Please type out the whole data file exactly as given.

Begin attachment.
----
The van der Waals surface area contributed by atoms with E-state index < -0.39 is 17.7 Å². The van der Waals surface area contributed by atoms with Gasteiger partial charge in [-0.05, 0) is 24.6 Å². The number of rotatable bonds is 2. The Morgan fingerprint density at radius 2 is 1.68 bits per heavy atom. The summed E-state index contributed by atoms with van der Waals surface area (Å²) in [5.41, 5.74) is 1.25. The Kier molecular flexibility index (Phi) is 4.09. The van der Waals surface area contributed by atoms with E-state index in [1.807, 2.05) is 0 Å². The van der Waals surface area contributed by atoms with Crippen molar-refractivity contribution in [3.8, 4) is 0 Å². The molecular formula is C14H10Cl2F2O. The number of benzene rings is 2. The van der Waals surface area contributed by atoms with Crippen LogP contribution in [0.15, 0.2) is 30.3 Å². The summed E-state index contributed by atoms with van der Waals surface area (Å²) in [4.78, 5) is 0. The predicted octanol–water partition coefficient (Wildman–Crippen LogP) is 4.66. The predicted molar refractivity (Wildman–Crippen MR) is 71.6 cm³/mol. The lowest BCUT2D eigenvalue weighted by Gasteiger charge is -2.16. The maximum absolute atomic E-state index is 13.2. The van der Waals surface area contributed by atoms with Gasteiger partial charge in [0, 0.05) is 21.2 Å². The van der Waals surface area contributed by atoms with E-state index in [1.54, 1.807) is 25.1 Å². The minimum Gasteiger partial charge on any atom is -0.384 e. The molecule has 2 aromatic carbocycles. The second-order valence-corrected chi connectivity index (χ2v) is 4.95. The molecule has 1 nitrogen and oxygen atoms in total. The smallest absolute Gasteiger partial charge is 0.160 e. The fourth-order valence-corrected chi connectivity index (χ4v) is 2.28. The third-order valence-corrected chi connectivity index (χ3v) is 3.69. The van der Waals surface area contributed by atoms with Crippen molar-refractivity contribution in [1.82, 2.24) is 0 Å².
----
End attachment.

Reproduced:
The van der Waals surface area contributed by atoms with E-state index < -0.39 is 17.7 Å². The van der Waals surface area contributed by atoms with Gasteiger partial charge in [-0.05, 0) is 24.6 Å². The number of rotatable bonds is 2. The Morgan fingerprint density at radius 2 is 1.68 bits per heavy atom. The summed E-state index contributed by atoms with van der Waals surface area (Å²) in [5.41, 5.74) is 1.25. The Kier molecular flexibility index (Phi) is 4.09. The van der Waals surface area contributed by atoms with E-state index in [1.807, 2.05) is 0 Å². The van der Waals surface area contributed by atoms with Crippen molar-refractivity contribution in [3.8, 4) is 0 Å². The molecular formula is C14H10Cl2F2O. The number of benzene rings is 2. The van der Waals surface area contributed by atoms with Crippen LogP contribution in [0.15, 0.2) is 30.3 Å². The summed E-state index contributed by atoms with van der Waals surface area (Å²) in [4.78, 5) is 0. The predicted octanol–water partition coefficient (Wildman–Crippen LogP) is 4.66. The predicted molar refractivity (Wildman–Crippen MR) is 71.6 cm³/mol. The lowest BCUT2D eigenvalue weighted by Gasteiger charge is -2.16. The maximum absolute atomic E-state index is 13.2. The van der Waals surface area contributed by atoms with Gasteiger partial charge in [0, 0.05) is 21.2 Å². The van der Waals surface area contributed by atoms with E-state index in [1.54, 1.807) is 25.1 Å². The minimum Gasteiger partial charge on any atom is -0.384 e. The molecule has 2 aromatic carbocycles. The second-order valence-corrected chi connectivity index (χ2v) is 4.95. The molecule has 1 nitrogen and oxygen atoms in total. The smallest absolute Gasteiger partial charge is 0.160 e. The fourth-order valence-corrected chi connectivity index (χ4v) is 2.28. The third-order valence-corrected chi connectivity index (χ3v) is 3.69. The van der Waals surface area contributed by atoms with Crippen molar-refractivity contribution in [1.82, 2.24) is 0 Å².